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Fancy Footwear

A shoe is just a shoe, unless it's a Jimmy Choo -- or a Manolo Blahnik or an Edmundo Castillo. For a stiff price -- sometimes hundreds or thousands of dollars -- the wearer is promised to feel sexy and get noticed. In the conclusion of Morning Edition's fashion series, Karen Michel offers a lowdown on high-end footwear, and the lengths some people will go to make it fit.

Valerie Steele is director of the museum at Manhattan's Fashion Institute of Technology, where she oversees a collection of about 5,000 pair of shoes. Steele uses phrases like "toe cleavage" to describe the look of a foot wearing high-heeled stilettos. Slip on the right pair of heels, she says, and you feel slimmer, more bosomy. Men will drool at the mere sight of you.

"For would-be Pavlovs," Michel reports, "there's no better place to salivate than Manhattan's mecca of Manolos and Miuccia Pradas than the shoe salon at Bergdorf Goodman. It's a warren of rooms devoted to displaying shoe upon expensive, designer shoe."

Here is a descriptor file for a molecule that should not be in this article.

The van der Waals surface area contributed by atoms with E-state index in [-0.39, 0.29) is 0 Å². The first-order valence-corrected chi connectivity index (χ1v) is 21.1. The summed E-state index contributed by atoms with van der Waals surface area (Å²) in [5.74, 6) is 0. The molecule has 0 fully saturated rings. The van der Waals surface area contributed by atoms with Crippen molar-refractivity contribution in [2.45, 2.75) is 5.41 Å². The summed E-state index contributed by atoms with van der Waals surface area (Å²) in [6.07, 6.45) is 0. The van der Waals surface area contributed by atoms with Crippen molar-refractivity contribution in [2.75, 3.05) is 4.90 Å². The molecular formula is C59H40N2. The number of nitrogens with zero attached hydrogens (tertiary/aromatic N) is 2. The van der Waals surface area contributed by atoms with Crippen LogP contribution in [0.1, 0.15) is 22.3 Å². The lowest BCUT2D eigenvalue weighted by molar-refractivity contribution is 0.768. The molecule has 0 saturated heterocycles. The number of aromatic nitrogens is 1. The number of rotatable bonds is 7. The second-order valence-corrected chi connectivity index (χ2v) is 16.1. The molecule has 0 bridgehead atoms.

This is where you will find geometric patterned flats in the $300 to $400 range -- and a Manolo Blahnik crocodile boot for a cool $12,900. Ruupel Patel, Bergdorf's women's fashion director, calls such a pricey purchase a lifetime investment.

Some people may have the money to spare for a pair, but they may not be able to slip the shoes on when they get them home. That's when some turn to an expert for help.

Dr. Suzanne Levine is a clinical podiatrist on Manhattan's Upper East Side. She sculpts and plumps the feet of the well-heeled set. A $2,500 toe-shortening procedure helps some fit better into their pointy pumps. Others pay to have collagen injected into the base of their feet, to provide cushioning.

"One woman requested that her heel be made wider because [her feet] were slipping out of the back of her Jimmy Choo shoes," Levine says. Another wanted liposuction on her toes. "She said her boyfriend wanted her toes to feel a lot thinner. I suggested she get rid of her boyfriend immediately."

Copyright 2022 NPR. To see more, visit https://www.npr.org.

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